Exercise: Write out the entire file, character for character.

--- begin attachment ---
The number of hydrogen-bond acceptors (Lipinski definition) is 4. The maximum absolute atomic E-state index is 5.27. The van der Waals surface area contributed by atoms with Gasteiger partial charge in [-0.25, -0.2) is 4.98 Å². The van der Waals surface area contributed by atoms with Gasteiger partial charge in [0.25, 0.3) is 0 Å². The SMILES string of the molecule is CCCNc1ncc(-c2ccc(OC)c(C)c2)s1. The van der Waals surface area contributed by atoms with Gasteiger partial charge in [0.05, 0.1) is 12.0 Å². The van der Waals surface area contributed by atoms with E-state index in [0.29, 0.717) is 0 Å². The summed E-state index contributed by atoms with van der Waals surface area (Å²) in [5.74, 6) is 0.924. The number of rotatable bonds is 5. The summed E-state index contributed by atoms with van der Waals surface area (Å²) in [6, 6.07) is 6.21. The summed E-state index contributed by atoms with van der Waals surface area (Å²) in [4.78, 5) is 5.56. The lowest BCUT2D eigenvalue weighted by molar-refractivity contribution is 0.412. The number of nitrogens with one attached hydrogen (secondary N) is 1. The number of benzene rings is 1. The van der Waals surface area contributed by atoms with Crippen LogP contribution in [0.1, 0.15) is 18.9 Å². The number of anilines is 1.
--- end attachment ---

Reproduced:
The number of hydrogen-bond acceptors (Lipinski definition) is 4. The maximum absolute atomic E-state index is 5.27. The van der Waals surface area contributed by atoms with Gasteiger partial charge in [-0.25, -0.2) is 4.98 Å². The van der Waals surface area contributed by atoms with Gasteiger partial charge in [0.25, 0.3) is 0 Å². The SMILES string of the molecule is CCCNc1ncc(-c2ccc(OC)c(C)c2)s1. The van der Waals surface area contributed by atoms with Gasteiger partial charge in [0.05, 0.1) is 12.0 Å². The van der Waals surface area contributed by atoms with E-state index in [0.29, 0.717) is 0 Å². The summed E-state index contributed by atoms with van der Waals surface area (Å²) in [5.74, 6) is 0.924. The number of rotatable bonds is 5. The summed E-state index contributed by atoms with van der Waals surface area (Å²) in [6, 6.07) is 6.21. The summed E-state index contributed by atoms with van der Waals surface area (Å²) in [4.78, 5) is 5.56. The lowest BCUT2D eigenvalue weighted by molar-refractivity contribution is 0.412. The number of nitrogens with one attached hydrogen (secondary N) is 1. The number of benzene rings is 1. The van der Waals surface area contributed by atoms with Crippen LogP contribution in [0.1, 0.15) is 18.9 Å². The number of anilines is 1.